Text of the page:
Tennent further confirms that, in Ceylon the districts in which the elephants most abound, are all hilly and mountainous. In the later, especially, there is no range so elevated as to be inaccessible to them”[xxii]. A statement confirmed by Major Skinner who mentions that in 1840, he found spore of an elephant on the very summit of Adam’s peak, at an altitude of 7420 feet and on the pinnacle which the pilgrims climb with difficulty, by means of steps hewn in the rock.” and in 1847 records, elephants on the Ramboda pass on the road to Nuwara Eliya”[xxiii]. The agility of the elephants to negotiate the steepest hill is highlighted in the Ceylon Observer (1865), which refers to the attempt to capture elephants in Avissawella. The Corral was constructed close to a wall of rock so precipitous and high that it was considered superfluous to continue the enclosure in front of them. But over the rocks the elephants made their escape and the corral was a total failure”[xxiv].

Tennent also refers to an interesting account of a Kraal recorded by a person he describes as an able and accurate describer, published in the Colombo Observer, March 1866, in which is stated that an infuriated tusker, the ‘property of the government’, made a rush to escape the enclosure and fairly leaped the barrier, of some fifteen feet high, only carrying away the top cross beam with a great crash”, completely forcing him to rethink his view and change that ‘the elephant is too weighty and unwieldy to leap, at least to any considerable height or distance”. Ferguson the editor of the Observer on the request of Tennent, had the height rechecked and concluded that the height was nine feet, but remarked that even this was formidable”[xxv]. It was not only the climbing or leaping ability but also smell that prompted the elephants to make a periodic appearance in the peninsular of Jaffna when the Palmyra fruit ripened”[xxvi].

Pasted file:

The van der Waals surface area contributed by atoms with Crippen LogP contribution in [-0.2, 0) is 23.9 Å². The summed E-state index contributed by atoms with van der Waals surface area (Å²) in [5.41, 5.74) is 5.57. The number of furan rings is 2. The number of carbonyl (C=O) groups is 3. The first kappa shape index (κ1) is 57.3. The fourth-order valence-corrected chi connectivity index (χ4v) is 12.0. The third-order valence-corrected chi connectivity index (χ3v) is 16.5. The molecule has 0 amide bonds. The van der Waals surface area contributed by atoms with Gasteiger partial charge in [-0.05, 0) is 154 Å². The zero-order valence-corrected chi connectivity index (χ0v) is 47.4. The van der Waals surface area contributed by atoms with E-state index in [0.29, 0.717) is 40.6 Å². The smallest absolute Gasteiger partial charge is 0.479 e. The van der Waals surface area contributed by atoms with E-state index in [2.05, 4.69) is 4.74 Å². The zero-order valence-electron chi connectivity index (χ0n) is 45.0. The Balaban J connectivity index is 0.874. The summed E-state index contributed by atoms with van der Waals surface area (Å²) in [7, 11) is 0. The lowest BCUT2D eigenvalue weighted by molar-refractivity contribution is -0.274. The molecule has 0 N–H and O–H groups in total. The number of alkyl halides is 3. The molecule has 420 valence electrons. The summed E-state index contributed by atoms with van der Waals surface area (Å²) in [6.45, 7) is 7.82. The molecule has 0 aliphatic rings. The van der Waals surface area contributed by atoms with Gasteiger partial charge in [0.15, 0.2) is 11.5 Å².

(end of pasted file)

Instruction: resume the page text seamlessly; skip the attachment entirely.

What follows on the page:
Heydt records the Dutch efforts in the capture of elephants for export to the sub-continent, he refers to an elephant trap that was built and maintained as a permanent feature close to the Matara Fort, in great detail. Not far from Maderen, the company has an elephant trap, which is surrounded by many thousand stakes, and extends over a great length and breadth. When now they intend to capture elephants, as many Sinhalese as possible are brought together, and the more one can have of them, the better it is. These separate themselves very widely one from another: and by night with lights, by day with the noise of various instruments they cause terror among them, seeing that they cannot well bear such, but rather flee from it. In this manner the Sinhalese thus provided, all march towards the elephant trap, as is done amongst us when a hunt is made with beaters”[xxvii].